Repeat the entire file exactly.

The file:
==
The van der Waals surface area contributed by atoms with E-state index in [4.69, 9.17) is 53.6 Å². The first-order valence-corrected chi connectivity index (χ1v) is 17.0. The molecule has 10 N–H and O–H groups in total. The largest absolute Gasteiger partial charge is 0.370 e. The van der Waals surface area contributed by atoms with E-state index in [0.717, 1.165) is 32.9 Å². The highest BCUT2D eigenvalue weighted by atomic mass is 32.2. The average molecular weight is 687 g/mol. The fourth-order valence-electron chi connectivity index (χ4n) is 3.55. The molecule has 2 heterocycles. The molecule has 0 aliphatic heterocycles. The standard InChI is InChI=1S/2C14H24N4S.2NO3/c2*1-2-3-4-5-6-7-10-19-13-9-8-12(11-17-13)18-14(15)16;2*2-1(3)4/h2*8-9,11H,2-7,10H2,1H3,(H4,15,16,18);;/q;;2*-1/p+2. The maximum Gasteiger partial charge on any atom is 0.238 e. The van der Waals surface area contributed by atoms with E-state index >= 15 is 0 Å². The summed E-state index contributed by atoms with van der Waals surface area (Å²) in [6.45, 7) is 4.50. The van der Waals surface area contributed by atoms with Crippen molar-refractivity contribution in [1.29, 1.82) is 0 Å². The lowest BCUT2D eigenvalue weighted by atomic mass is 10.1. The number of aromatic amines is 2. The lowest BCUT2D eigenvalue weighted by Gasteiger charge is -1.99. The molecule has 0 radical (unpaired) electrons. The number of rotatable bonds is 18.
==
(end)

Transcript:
The van der Waals surface area contributed by atoms with E-state index in [4.69, 9.17) is 53.6 Å². The first-order valence-corrected chi connectivity index (χ1v) is 17.0. The molecule has 10 N–H and O–H groups in total. The largest absolute Gasteiger partial charge is 0.370 e. The van der Waals surface area contributed by atoms with E-state index in [0.717, 1.165) is 32.9 Å². The highest BCUT2D eigenvalue weighted by atomic mass is 32.2. The average molecular weight is 687 g/mol. The fourth-order valence-electron chi connectivity index (χ4n) is 3.55. The molecule has 2 heterocycles. The molecule has 0 aliphatic heterocycles. The standard InChI is InChI=1S/2C14H24N4S.2NO3/c2*1-2-3-4-5-6-7-10-19-13-9-8-12(11-17-13)18-14(15)16;2*2-1(3)4/h2*8-9,11H,2-7,10H2,1H3,(H4,15,16,18);;/q;;2*-1/p+2. The maximum Gasteiger partial charge on any atom is 0.238 e. The van der Waals surface area contributed by atoms with E-state index >= 15 is 0 Å². The summed E-state index contributed by atoms with van der Waals surface area (Å²) in [6.45, 7) is 4.50. The van der Waals surface area contributed by atoms with Crippen molar-refractivity contribution in [1.29, 1.82) is 0 Å². The lowest BCUT2D eigenvalue weighted by atomic mass is 10.1. The number of aromatic amines is 2. The lowest BCUT2D eigenvalue weighted by Gasteiger charge is -1.99. The molecule has 0 radical (unpaired) electrons. The number of rotatable bonds is 18.